Patients diagnosed with Alzheimer's disease (AD; n = 37), alcohol amnestic disorder (AMD; n = 9), major depression (n = 16), as well as elderly normal volunteers (n = 48), are differentially sensitive to the effects of repetition on memory. Three learning and memory procedures were used to demonstrate that repeated words were more likely to be recalled by elderly normal volunteers than by AD patients. This insensitivity to repetition effects in AD is attributed to an impairment in generating information from semantic memory, which forms the basis of the cognitive context that is used to rehearse and encode to-be-remembered words. In contrast, depressed patients were particularly sensitive to the effects of repetition on recall. AMD patients also recalled more words that were repeated than words that were presented only once, but this effect was attenuated compared with the response expressed in normal volunteers.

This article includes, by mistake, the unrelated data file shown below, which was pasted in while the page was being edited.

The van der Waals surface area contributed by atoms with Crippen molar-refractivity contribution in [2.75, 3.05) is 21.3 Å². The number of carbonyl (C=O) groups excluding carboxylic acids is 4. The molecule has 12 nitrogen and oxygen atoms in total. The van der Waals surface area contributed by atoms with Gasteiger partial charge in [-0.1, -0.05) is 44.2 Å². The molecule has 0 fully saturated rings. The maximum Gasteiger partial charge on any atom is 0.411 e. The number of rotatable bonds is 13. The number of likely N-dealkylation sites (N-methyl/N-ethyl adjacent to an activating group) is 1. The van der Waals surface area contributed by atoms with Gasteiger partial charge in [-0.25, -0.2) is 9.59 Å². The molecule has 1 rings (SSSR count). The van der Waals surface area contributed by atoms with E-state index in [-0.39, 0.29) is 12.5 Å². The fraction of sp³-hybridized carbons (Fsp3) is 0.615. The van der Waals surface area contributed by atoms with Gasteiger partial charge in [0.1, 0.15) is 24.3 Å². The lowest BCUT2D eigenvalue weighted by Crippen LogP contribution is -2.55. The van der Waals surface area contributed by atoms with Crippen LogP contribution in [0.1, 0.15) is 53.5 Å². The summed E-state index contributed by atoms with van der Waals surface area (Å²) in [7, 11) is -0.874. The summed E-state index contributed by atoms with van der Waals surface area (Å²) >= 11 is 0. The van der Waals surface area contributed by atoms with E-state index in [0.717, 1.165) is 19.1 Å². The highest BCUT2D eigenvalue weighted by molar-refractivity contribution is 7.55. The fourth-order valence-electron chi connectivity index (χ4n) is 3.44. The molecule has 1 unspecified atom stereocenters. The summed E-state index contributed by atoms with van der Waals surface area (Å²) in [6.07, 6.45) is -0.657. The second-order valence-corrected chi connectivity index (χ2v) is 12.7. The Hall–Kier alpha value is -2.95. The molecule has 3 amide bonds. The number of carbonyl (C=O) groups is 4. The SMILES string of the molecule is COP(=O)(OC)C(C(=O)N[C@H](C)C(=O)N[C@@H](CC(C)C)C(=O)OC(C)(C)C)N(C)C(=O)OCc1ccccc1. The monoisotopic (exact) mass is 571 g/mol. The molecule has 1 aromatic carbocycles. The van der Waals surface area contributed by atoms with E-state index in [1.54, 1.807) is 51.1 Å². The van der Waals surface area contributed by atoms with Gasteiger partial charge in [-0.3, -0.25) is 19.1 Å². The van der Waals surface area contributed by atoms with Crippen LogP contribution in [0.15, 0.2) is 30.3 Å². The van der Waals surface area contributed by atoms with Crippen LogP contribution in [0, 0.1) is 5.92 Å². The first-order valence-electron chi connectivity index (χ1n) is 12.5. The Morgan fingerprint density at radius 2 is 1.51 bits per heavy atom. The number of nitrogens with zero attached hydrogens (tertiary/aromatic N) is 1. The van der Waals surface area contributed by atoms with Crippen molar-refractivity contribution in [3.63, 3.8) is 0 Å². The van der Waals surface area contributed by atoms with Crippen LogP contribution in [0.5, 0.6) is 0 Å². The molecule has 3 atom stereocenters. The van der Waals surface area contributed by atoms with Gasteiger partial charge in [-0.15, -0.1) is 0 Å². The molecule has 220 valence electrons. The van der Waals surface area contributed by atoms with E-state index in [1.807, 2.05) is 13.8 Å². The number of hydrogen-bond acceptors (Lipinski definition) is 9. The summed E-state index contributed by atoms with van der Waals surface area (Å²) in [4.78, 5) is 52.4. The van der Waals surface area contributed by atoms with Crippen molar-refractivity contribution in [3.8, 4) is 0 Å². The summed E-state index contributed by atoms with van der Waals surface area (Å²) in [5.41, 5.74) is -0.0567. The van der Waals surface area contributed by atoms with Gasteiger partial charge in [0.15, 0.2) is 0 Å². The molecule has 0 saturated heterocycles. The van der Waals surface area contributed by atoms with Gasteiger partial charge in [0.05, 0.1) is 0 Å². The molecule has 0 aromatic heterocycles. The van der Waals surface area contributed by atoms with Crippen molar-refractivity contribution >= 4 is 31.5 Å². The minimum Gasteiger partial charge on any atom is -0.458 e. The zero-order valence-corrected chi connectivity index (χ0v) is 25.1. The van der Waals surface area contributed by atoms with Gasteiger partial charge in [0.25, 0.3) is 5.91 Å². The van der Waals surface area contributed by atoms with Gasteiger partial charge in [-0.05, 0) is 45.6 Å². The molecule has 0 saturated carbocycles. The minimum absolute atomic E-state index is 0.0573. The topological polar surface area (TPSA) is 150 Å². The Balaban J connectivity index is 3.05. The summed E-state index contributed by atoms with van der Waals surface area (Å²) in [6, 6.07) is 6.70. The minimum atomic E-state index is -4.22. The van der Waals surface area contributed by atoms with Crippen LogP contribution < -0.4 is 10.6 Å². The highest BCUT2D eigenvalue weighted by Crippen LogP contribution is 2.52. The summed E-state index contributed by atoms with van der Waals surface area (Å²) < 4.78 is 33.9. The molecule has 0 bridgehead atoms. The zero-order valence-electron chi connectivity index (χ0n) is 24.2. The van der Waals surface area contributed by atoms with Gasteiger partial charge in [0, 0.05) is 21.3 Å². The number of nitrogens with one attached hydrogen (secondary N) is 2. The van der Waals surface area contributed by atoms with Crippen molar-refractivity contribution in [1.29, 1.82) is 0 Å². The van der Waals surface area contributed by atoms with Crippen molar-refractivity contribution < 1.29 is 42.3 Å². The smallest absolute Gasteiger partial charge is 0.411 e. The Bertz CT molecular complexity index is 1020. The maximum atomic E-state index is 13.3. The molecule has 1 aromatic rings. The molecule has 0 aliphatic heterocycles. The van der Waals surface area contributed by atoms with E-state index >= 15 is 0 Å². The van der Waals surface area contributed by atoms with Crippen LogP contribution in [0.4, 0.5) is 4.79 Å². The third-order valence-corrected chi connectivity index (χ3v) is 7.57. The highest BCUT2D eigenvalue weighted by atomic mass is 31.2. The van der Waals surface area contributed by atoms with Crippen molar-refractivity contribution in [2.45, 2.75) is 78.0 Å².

ASJC Scopus subject areas
- Neuropsychology and Physiological Psychology